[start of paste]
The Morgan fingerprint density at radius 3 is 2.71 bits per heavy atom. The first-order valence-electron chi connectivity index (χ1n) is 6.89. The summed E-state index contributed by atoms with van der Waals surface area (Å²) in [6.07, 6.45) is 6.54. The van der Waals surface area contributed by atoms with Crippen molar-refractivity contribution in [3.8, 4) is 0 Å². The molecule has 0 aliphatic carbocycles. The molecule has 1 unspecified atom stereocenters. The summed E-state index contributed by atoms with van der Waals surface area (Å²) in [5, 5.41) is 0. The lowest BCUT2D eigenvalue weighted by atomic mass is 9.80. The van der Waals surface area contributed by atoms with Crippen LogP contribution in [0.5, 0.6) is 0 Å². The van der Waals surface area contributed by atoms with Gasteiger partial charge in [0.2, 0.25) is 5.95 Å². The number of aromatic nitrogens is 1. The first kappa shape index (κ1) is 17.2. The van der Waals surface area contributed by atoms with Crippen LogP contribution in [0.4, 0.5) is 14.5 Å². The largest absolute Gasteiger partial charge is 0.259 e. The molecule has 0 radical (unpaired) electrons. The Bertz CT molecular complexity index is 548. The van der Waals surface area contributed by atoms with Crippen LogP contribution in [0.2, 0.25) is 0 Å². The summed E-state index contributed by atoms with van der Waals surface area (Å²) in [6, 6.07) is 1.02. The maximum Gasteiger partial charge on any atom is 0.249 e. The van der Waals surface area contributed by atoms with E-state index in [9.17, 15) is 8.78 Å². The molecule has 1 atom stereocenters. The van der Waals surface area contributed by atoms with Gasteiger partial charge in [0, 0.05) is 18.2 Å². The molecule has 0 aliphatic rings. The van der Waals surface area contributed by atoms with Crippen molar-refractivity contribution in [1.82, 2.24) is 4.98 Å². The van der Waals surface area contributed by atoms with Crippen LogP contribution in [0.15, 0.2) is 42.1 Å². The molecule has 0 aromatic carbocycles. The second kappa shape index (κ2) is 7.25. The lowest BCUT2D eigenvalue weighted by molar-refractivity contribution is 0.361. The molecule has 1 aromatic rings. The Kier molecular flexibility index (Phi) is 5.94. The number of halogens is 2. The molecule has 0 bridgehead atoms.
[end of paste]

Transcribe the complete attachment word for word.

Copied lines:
The Morgan fingerprint density at radius 3 is 2.71 bits per heavy atom. The first-order valence-electron chi connectivity index (χ1n) is 6.89. The summed E-state index contributed by atoms with van der Waals surface area (Å²) in [6.07, 6.45) is 6.54. The van der Waals surface area contributed by atoms with Crippen molar-refractivity contribution in [3.8, 4) is 0 Å². The molecule has 0 aliphatic carbocycles. The molecule has 1 unspecified atom stereocenters. The summed E-state index contributed by atoms with van der Waals surface area (Å²) in [5, 5.41) is 0. The lowest BCUT2D eigenvalue weighted by atomic mass is 9.80. The van der Waals surface area contributed by atoms with Crippen LogP contribution in [0.5, 0.6) is 0 Å². The van der Waals surface area contributed by atoms with Gasteiger partial charge in [0.2, 0.25) is 5.95 Å². The number of aromatic nitrogens is 1. The first kappa shape index (κ1) is 17.2. The van der Waals surface area contributed by atoms with Crippen LogP contribution in [0.4, 0.5) is 14.5 Å². The largest absolute Gasteiger partial charge is 0.259 e. The molecule has 0 radical (unpaired) electrons. The Bertz CT molecular complexity index is 548. The van der Waals surface area contributed by atoms with Crippen LogP contribution in [0.2, 0.25) is 0 Å². The summed E-state index contributed by atoms with van der Waals surface area (Å²) in [6, 6.07) is 1.02. The maximum Gasteiger partial charge on any atom is 0.249 e. The van der Waals surface area contributed by atoms with E-state index in [9.17, 15) is 8.78 Å². The molecule has 1 atom stereocenters. The van der Waals surface area contributed by atoms with Gasteiger partial charge in [0, 0.05) is 18.2 Å². The molecule has 0 aliphatic rings. The van der Waals surface area contributed by atoms with Crippen molar-refractivity contribution in [1.82, 2.24) is 4.98 Å². The van der Waals surface area contributed by atoms with Crippen LogP contribution in [0.15, 0.2) is 42.1 Å². The molecule has 0 aromatic carbocycles. The second kappa shape index (κ2) is 7.25. The lowest BCUT2D eigenvalue weighted by molar-refractivity contribution is 0.361. The molecule has 1 aromatic rings. The Kier molecular flexibility index (Phi) is 5.94. The number of halogens is 2. The molecule has 0 bridgehead atoms.